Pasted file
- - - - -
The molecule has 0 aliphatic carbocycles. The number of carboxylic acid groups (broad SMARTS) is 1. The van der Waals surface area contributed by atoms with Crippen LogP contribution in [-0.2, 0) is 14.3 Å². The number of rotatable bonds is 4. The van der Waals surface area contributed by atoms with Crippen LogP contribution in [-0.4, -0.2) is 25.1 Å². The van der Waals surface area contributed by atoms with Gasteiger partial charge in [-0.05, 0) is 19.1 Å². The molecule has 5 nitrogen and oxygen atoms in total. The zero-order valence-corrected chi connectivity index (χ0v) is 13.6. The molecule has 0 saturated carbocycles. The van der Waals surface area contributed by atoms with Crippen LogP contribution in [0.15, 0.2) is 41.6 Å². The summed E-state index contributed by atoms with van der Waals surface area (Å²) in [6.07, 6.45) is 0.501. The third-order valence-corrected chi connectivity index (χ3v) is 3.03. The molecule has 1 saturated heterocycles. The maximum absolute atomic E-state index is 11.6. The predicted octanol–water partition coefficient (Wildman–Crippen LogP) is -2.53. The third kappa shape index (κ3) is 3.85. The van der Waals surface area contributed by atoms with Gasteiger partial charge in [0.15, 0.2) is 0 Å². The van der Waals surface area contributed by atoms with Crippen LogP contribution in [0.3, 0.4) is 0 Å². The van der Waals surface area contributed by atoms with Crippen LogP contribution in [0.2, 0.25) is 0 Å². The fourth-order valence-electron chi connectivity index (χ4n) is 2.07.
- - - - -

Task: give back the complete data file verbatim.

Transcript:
The molecule has 0 aliphatic carbocycles. The number of carboxylic acid groups (broad SMARTS) is 1. The van der Waals surface area contributed by atoms with Crippen LogP contribution in [-0.2, 0) is 14.3 Å². The number of rotatable bonds is 4. The van der Waals surface area contributed by atoms with Crippen LogP contribution in [-0.4, -0.2) is 25.1 Å². The van der Waals surface area contributed by atoms with Gasteiger partial charge in [-0.05, 0) is 19.1 Å². The molecule has 5 nitrogen and oxygen atoms in total. The zero-order valence-corrected chi connectivity index (χ0v) is 13.6. The molecule has 0 saturated carbocycles. The van der Waals surface area contributed by atoms with Crippen LogP contribution in [0.15, 0.2) is 41.6 Å². The summed E-state index contributed by atoms with van der Waals surface area (Å²) in [6.07, 6.45) is 0.501. The third-order valence-corrected chi connectivity index (χ3v) is 3.03. The molecule has 1 saturated heterocycles. The maximum absolute atomic E-state index is 11.6. The predicted octanol–water partition coefficient (Wildman–Crippen LogP) is -2.53. The third kappa shape index (κ3) is 3.85. The van der Waals surface area contributed by atoms with Gasteiger partial charge in [0.15, 0.2) is 0 Å². The van der Waals surface area contributed by atoms with Crippen LogP contribution in [0.3, 0.4) is 0 Å². The van der Waals surface area contributed by atoms with Crippen LogP contribution in [0.2, 0.25) is 0 Å². The fourth-order valence-electron chi connectivity index (χ4n) is 2.07.